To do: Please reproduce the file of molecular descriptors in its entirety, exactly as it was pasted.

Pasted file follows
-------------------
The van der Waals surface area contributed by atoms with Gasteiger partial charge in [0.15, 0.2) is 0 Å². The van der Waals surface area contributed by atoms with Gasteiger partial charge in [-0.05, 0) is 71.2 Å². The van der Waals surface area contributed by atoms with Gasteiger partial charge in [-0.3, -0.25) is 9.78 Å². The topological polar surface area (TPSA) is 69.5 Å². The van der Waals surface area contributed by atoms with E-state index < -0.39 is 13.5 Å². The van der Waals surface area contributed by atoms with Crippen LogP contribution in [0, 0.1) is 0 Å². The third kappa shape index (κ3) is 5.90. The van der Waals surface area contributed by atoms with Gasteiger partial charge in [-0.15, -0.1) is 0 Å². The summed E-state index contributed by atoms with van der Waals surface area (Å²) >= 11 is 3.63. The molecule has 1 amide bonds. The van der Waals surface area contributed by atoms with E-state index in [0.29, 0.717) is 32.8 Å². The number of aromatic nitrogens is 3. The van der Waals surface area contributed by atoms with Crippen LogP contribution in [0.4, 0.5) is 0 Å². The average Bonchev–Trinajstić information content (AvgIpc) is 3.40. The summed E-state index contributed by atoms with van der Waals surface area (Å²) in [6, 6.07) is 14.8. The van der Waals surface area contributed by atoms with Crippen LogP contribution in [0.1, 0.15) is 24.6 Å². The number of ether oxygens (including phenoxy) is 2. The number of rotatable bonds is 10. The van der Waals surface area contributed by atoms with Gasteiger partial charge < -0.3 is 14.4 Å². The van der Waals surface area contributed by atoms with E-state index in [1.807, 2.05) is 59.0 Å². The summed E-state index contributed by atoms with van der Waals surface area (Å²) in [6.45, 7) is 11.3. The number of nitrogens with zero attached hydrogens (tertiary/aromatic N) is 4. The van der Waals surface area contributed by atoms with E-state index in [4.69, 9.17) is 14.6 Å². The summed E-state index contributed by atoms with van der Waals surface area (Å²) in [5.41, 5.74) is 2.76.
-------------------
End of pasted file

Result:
The van der Waals surface area contributed by atoms with Gasteiger partial charge in [0.15, 0.2) is 0 Å². The van der Waals surface area contributed by atoms with Gasteiger partial charge in [-0.05, 0) is 71.2 Å². The van der Waals surface area contributed by atoms with Gasteiger partial charge in [-0.3, -0.25) is 9.78 Å². The topological polar surface area (TPSA) is 69.5 Å². The van der Waals surface area contributed by atoms with E-state index < -0.39 is 13.5 Å². The van der Waals surface area contributed by atoms with Crippen LogP contribution in [0, 0.1) is 0 Å². The third kappa shape index (κ3) is 5.90. The van der Waals surface area contributed by atoms with Gasteiger partial charge in [-0.15, -0.1) is 0 Å². The summed E-state index contributed by atoms with van der Waals surface area (Å²) >= 11 is 3.63. The molecule has 1 amide bonds. The van der Waals surface area contributed by atoms with E-state index in [0.29, 0.717) is 32.8 Å². The number of aromatic nitrogens is 3. The van der Waals surface area contributed by atoms with Crippen LogP contribution in [0.4, 0.5) is 0 Å². The average Bonchev–Trinajstić information content (AvgIpc) is 3.40. The summed E-state index contributed by atoms with van der Waals surface area (Å²) in [6, 6.07) is 14.8. The van der Waals surface area contributed by atoms with Crippen LogP contribution in [0.1, 0.15) is 24.6 Å². The number of ether oxygens (including phenoxy) is 2. The number of rotatable bonds is 10. The van der Waals surface area contributed by atoms with Gasteiger partial charge < -0.3 is 14.4 Å². The van der Waals surface area contributed by atoms with E-state index in [1.807, 2.05) is 59.0 Å². The summed E-state index contributed by atoms with van der Waals surface area (Å²) in [6.45, 7) is 11.3. The number of nitrogens with zero attached hydrogens (tertiary/aromatic N) is 4. The van der Waals surface area contributed by atoms with E-state index in [4.69, 9.17) is 14.6 Å². The summed E-state index contributed by atoms with van der Waals surface area (Å²) in [5.41, 5.74) is 2.76.